Last time we took a look at the language gubernatorial candidates are using to win your vote, there were about 10 ads from all the candidates.
Well, a month later and two weeks out from the election, we’ve got another 10 to throw in the mix. It’s clear that candidates have not much altered their messages but amplified them.And you can expect them to get much louder in the next two weeks.
Adding in the latest batch of ads — 20 total — it’s clear all have boosted focus on the economy and jobs. And Democrat Mike Michaud’s campaign has put more attention on Republican Gov. Paul LePage.
Here’s a walkthrough of various looks at the latest campaign language with more commentary below.
In panel 1 you can see the recurring themes and perspectives each candidate’s campaign wants to hammer home with its television ads. Each candidate, predictably, uses some mix of “I” along with their name and the word “Governor,” but none as much as LePage, who has consistently used the bully pulpit to make the claim that his actions speak louder than words. Welfare remained a oft-referenced topic in his ads. Michaud has criticized LePage for focus on what he said is a divisive issue. In that vein, the Democrat’s ads have deployed the words “together” and “can” more than his opponents. Independent Eliot Cutler has increased focus on the economy in his recent ads, using “jobs” more than his opponents.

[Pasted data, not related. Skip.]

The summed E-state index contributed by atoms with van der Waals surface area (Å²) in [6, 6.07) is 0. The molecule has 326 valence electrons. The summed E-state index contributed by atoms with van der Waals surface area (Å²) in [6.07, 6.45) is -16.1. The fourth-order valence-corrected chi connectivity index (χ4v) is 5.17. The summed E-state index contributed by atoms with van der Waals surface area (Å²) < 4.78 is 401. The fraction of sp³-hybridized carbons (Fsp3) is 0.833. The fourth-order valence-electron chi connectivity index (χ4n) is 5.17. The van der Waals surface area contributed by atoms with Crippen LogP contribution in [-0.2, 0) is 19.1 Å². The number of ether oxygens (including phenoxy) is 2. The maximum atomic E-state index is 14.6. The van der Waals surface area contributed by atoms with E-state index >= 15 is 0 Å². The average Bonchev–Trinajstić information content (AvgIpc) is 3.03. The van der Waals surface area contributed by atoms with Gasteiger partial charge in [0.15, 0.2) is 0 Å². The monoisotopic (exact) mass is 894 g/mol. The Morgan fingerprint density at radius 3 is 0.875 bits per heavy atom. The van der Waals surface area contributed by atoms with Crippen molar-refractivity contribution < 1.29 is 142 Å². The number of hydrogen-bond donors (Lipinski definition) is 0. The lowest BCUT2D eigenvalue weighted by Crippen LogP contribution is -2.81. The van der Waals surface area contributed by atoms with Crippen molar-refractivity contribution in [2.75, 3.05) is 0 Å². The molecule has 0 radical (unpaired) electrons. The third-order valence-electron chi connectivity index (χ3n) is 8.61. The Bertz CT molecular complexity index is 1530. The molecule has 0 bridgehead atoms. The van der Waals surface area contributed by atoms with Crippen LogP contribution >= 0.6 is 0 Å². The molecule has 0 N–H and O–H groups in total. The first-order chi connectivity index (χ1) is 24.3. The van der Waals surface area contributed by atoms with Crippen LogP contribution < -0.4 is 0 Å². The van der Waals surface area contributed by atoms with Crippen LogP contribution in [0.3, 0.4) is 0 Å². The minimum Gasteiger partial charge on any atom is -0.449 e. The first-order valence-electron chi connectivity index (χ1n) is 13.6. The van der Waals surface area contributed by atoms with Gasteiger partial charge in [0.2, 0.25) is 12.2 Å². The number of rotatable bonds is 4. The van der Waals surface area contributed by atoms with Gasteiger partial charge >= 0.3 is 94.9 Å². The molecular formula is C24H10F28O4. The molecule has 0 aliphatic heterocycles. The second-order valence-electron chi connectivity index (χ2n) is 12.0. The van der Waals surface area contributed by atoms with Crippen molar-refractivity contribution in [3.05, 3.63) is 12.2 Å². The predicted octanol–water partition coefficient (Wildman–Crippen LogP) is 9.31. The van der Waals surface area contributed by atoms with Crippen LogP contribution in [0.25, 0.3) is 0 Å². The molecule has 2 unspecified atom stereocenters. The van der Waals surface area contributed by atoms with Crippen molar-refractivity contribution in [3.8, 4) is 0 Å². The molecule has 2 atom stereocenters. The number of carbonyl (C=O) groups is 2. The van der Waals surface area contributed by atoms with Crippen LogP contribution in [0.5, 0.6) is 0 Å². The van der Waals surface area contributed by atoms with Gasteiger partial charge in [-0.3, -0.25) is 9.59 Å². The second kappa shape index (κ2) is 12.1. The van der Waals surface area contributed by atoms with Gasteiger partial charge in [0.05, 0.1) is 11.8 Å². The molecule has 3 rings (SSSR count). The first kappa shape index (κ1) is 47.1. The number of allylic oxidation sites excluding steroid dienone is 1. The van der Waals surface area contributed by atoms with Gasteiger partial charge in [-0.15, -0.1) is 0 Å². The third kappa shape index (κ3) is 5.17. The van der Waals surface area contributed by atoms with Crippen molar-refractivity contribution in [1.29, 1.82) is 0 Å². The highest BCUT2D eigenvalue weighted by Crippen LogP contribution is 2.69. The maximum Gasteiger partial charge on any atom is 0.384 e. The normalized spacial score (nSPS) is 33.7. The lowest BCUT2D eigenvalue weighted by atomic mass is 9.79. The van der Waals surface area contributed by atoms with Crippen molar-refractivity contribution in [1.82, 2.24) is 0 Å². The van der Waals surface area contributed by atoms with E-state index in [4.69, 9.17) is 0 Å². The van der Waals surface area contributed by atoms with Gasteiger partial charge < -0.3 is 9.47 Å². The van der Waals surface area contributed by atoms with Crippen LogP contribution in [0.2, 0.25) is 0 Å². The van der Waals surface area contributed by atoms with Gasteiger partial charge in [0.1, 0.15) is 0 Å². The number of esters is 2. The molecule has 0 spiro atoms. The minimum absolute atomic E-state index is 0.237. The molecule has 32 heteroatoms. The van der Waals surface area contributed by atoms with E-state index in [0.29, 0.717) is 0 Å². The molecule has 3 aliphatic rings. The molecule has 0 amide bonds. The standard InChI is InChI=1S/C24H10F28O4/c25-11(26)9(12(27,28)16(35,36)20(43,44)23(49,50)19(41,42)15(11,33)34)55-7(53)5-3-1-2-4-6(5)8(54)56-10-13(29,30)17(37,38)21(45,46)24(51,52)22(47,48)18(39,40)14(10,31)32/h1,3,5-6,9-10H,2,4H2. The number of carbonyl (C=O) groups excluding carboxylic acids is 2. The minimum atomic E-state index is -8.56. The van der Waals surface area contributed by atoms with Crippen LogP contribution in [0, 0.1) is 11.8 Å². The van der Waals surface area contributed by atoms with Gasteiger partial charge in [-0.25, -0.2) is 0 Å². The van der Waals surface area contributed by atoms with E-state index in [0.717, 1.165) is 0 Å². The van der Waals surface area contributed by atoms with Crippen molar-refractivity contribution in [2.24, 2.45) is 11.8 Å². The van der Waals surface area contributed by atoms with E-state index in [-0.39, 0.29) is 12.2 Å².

In panel 2 you can get an immersive experience of all the candidates’ ads by viewing their collective cloud of words and then using the slider to view a word cloud for each candidate.
In panel 3 you can see the most oft-used phrases of the campaign, broken down by who said them the most. Here, you can get a sense for how often the candidates are going on the offensive. Gov. LePage’s ads continued to use his name most often. Michaud’s ads referred to the governor about half as many times as they refer to Michaud. Neither the Democrat or Republican have mentioned independent Eliot Cutler in their ads.
In panel 4 I’ve just had a little fun (broadly defined) with all that transcribing and taken a look at who’s able to put the most words into 30 second spots and what the average word length is for each candidate across all ads. And if you’d like to see for yourself, you can click on sections of the top bar chart to watch the ad on YouTube.